Friday, July 20, 2007

The Second Step For New Homeschooling Parents Is…

The first step to homeschooling, I think, is making the decision that the child will begin homeschooling. Usually before that decision is made some research about homeschooling is done by the parents. After the question of “is it legal” is answered (a quick and easy one to answer) then the question most parents ask is “how to do it” or “do I feel I have what it takes to do it”. Once a parent has figured those things out, they usually have made a decision. So if the decision is to begin homeschooling they often ask, “What should I do next?”

Although some people perceive the second step is buying curriculum, I have a different answer. I think the second step to take is to begin networking, especially in the family’s own geographical area.

Internet sources for inspiration, support and encouragement are fine and well. However there is nothing like the different and important type of information and support that others right in your own backyard can give you.

I advise all new homeschoolers to begin reaching out to their local homeschooling community as soon as possible. On Internet forums, strangers often ask what to do next. While I am only a stranger on the Internet to them, I encourage them to reach out locally.

Judy Aron blogged a great piece about networking with homeschoolers that I’d like you to read.

To explain my own reasons for feeling that local networking is vital, I’ll list them out:

1. Local homeschoolers can tell you what classes; co-op’s, community events and cultural events are available right in your backyard. If you try to find out about these by yourself you simply won’t know the full range of choices that you actually have available to you. Word-of-mouth is the most common form of advertising for services for homeschoolers.

2. Having a friend who is also a homeschooling mother, someone you have a face to face relationship with is special and unique, better than even the most helpful and respected “Internet friend”.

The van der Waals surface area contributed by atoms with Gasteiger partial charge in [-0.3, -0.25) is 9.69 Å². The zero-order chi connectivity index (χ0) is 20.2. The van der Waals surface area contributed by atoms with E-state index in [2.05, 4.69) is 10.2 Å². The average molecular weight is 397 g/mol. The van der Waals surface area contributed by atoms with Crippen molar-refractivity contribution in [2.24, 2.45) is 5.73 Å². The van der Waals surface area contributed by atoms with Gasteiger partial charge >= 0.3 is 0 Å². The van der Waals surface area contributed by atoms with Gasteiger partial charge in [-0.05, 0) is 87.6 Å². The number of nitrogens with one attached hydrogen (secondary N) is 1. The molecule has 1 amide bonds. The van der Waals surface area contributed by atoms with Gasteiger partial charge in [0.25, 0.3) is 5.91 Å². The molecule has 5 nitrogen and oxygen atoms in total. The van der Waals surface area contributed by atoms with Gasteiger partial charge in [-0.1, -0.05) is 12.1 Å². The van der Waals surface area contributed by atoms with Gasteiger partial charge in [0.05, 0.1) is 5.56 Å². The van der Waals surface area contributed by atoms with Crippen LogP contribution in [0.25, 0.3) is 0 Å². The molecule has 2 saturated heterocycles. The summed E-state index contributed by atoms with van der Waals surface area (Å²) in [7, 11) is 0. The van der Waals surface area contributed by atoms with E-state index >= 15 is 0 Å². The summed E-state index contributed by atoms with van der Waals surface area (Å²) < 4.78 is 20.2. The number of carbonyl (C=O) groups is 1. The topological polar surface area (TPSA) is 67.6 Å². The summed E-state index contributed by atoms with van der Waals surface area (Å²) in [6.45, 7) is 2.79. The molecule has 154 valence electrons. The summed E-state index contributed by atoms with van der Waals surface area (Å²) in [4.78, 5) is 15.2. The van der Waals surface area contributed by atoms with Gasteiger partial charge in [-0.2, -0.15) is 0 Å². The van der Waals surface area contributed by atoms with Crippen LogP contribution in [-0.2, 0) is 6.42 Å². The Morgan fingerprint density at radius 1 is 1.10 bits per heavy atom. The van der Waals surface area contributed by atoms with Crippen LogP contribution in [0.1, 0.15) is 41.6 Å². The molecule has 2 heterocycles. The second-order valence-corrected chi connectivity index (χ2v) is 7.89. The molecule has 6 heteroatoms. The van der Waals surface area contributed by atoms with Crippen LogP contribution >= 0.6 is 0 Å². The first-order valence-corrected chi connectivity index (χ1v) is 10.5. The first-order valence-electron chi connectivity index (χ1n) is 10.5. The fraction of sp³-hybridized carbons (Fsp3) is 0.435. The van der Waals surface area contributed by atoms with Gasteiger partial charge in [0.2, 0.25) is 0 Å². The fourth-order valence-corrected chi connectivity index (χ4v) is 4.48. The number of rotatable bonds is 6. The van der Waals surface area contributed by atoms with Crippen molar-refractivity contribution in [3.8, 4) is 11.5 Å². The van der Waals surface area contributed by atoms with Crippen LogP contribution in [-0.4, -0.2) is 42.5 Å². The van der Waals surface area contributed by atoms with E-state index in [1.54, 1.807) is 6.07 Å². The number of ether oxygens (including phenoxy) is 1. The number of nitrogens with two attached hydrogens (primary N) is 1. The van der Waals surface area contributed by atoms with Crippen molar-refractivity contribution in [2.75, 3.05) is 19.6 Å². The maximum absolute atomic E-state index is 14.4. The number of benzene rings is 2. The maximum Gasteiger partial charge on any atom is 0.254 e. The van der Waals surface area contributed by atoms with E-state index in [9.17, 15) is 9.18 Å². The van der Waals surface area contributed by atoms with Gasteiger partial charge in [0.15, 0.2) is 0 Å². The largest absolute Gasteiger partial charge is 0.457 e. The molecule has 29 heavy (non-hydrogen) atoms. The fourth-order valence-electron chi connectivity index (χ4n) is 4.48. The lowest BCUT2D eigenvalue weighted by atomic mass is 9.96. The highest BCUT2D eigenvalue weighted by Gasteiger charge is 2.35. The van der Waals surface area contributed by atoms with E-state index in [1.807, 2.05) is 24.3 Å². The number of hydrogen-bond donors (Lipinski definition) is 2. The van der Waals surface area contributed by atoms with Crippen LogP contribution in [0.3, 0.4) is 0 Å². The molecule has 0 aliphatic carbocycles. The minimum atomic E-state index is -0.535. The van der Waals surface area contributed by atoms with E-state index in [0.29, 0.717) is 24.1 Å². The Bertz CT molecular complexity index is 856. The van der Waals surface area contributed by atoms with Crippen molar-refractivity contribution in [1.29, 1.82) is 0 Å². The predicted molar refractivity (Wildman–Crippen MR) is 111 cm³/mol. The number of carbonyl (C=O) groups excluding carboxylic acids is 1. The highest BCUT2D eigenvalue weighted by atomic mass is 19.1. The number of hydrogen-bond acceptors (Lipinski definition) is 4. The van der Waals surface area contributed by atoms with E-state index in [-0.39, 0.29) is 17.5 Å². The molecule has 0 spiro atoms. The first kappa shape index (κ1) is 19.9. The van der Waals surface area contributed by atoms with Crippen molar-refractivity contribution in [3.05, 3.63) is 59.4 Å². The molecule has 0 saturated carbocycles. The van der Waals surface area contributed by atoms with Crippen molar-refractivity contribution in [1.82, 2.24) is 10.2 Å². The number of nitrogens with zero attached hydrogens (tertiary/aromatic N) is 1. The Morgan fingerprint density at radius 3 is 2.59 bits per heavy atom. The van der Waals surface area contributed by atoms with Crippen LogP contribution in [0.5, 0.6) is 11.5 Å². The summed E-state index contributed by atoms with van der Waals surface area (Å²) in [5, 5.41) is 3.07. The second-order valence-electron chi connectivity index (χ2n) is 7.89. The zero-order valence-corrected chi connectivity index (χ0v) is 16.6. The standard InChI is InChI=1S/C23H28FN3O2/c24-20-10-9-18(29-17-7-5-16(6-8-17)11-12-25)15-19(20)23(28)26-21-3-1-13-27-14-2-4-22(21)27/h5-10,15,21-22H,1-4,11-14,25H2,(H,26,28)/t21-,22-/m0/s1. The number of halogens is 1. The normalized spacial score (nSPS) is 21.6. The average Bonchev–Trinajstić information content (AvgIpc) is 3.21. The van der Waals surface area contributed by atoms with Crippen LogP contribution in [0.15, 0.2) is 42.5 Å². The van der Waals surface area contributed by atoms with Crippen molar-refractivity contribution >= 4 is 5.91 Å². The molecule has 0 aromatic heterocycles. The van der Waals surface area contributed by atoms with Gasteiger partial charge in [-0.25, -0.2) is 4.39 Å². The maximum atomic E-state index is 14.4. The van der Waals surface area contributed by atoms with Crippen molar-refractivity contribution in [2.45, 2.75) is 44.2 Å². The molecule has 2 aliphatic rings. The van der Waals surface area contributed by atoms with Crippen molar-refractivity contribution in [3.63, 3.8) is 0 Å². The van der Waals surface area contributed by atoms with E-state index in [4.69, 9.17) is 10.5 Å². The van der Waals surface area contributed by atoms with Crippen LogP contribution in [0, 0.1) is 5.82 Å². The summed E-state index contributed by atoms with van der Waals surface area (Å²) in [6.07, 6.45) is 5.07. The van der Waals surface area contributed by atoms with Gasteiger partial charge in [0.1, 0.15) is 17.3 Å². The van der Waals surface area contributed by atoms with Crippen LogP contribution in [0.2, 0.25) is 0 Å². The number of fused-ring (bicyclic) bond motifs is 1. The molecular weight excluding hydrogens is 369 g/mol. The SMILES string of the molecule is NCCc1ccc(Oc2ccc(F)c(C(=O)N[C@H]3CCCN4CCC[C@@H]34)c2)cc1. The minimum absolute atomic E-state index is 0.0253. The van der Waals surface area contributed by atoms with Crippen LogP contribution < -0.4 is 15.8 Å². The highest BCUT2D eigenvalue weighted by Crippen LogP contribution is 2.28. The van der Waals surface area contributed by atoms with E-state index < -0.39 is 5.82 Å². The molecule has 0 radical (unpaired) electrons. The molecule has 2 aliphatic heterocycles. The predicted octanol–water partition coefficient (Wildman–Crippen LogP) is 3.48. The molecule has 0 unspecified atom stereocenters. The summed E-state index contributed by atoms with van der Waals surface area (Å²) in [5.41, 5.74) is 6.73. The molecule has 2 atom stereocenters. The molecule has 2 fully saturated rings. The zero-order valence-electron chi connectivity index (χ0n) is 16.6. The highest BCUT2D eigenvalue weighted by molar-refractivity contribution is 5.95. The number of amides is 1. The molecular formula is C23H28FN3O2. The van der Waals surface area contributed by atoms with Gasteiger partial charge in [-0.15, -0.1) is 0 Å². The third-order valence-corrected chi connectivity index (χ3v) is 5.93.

3. Just being around other homeschoolers can be more comforting and reassuring than even a full inbox of email chat from strangers. Seeing other homeschooling parents and children in person can help a homeschooling mother feel that our alternative lifestyle is perhaps not so weird after all, if all those people are homeschooling too.

4. Local homeschoolers can share experiences with various towns in the state, such as telling which towns are homeschooler-friendly vs. homeschooler-hostile.

5. Local homeschoolers often will let you look at their homeschooling materials so you can see books or curriculum rather than relying only on catalogue descriptions for information. This can help you make a more informed decision.

6. Local homeschoolers often will re-sell their used books and curriculum to other homeschoolers at bargain prices.

7. Your children can make friends with other homeschooled children, so they don’t feel that they are the only children homeschooling. This is especially important if a child was formerly in school. The last thing we want is for our children to think they are “different”, “odd”, or “isolated”.

8. You will be linked in with others to hear about local legislation regarding homeschooling. A key to keeping homeschooling legal is being able to quickly find out about pending legislation. Time is of the essence. I like to rely on local sources of information rather than waiting for the trickle-down from national sources.

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2 comments:

Shawna said...

Very good points! And exactly where I am at...as a bit of an introvert I have been procrastinating with this. I met a wonderful homeschooling mom on line who belongs to the local homeschooling group in my community. She has made it all look so warm and inviting and interesting and fun and because of that I feel more inclined to reach out to them now.

~Karen said...

As a long time homeschooling mom who has also moved a lot, I believe local and online networking are both essential to a thriving homeschool AND a surviving homeschool mom. Keep looking until you find a group that is right for you or start your own. You need other people who understand what you are doing - to share the joys and the upsets.